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post #1 of 20
Thread Starter 
As a side line to Nolo's dynamic [img]smile.gif[/img] ethics thread, I was discussing another ethical issue this past weekend.

I was out in Long Beach Ca., training to become a Master Trainer for a new aerobic technique, developed by Gin Miller, of "Step" fame. This would involve giving training and certifications at clubs in my area.

By coincidence, the owner of the company teaches snowboarding at Copper. I bought up the issue of testing people who work at the same facility as I do, and compared it to the PSIA exams.

Is there any level of discomfort when you are testing someone from your home mountain?
post #2 of 20

The last exam I did was the last exam I did because I relaxed my rule about not examining people from my home team. When the fellow from my ski school did not pass (all examiners, by the way) he blamed me for it, yelling and then screaming at me during the results interview, which caused us to ask him to leave. I was extremely upset by that experience and vowed never to subject myself to that kind of abuse ever again.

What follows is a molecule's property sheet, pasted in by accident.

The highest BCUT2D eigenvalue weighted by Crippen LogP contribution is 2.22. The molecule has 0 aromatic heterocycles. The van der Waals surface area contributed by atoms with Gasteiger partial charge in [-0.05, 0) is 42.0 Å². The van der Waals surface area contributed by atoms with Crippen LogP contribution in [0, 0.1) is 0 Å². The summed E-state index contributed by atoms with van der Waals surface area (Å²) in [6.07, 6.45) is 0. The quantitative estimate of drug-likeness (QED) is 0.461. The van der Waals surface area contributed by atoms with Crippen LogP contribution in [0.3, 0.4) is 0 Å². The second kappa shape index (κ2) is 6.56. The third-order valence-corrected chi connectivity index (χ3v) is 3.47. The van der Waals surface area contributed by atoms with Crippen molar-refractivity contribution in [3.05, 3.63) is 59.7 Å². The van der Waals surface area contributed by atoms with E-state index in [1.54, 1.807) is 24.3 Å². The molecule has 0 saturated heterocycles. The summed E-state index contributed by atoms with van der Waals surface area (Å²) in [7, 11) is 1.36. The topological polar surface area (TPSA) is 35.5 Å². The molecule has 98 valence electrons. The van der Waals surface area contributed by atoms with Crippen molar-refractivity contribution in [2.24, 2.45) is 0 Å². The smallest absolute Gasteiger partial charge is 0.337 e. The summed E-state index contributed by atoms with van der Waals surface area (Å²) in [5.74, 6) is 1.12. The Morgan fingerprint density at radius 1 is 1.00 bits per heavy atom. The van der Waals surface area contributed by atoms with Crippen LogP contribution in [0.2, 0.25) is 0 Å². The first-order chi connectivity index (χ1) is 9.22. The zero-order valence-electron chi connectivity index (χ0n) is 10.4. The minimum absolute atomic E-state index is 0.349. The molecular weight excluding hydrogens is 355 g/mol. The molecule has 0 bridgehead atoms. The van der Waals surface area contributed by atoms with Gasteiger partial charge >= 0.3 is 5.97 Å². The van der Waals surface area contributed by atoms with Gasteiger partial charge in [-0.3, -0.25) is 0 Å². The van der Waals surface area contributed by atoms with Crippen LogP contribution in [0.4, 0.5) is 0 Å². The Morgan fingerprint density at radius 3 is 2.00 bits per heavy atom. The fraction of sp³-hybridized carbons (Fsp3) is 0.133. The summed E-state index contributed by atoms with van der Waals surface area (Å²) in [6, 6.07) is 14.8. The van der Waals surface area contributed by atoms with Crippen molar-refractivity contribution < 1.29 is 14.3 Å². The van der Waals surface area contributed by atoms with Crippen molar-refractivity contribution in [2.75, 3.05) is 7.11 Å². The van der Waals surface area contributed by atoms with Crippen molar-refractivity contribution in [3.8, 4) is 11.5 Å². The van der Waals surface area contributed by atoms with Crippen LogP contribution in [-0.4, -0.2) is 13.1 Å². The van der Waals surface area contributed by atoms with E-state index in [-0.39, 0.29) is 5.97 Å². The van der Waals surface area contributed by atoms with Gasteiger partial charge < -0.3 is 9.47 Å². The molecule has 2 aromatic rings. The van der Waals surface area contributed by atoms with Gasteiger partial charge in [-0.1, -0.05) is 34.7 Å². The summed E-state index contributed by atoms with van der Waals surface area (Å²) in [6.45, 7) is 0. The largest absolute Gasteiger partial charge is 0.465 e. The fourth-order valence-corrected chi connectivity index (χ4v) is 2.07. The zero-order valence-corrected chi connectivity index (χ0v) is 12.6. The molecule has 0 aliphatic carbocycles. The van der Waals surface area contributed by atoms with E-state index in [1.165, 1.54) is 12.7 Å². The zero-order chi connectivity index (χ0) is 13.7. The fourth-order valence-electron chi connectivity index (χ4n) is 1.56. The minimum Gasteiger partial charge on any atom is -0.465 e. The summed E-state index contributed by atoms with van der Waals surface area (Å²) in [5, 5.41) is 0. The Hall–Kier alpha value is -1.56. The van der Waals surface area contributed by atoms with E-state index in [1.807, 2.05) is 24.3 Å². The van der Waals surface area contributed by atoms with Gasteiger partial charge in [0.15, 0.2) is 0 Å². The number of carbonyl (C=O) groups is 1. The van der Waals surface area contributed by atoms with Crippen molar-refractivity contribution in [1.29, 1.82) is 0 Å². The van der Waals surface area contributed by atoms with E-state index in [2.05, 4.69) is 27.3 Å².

To his credit, the next time the guy saw me, he apologized profusely for his conduct and allowed that he had been responsible for the outcome of the exam, not me. I still never want to do another exam.
post #3 of 20
Many years ago when I was an Assistant Attorney General for the State of Vermont, I was directed on more than one occassion to prepare an "Opinion of the Attorney General". That was an opinion as to the law on a particular subject, and the opinion had no legal standing such as a judge's decision would have, but it carried some weight with the public.

Since parties sometimes agreed to comply with the opinion in advance, it could have a very practical impact on people's lives and work. I remember a particular case in which my opinion was published and I got very nasty phone calls and hate mail. Those people didn't know me, they were just angry at the outcome. They blamed me for that. I explained that, even if I disagreed with a law, it was my duty to report it accurately. Of course, that had absolutely no ameliorative affect.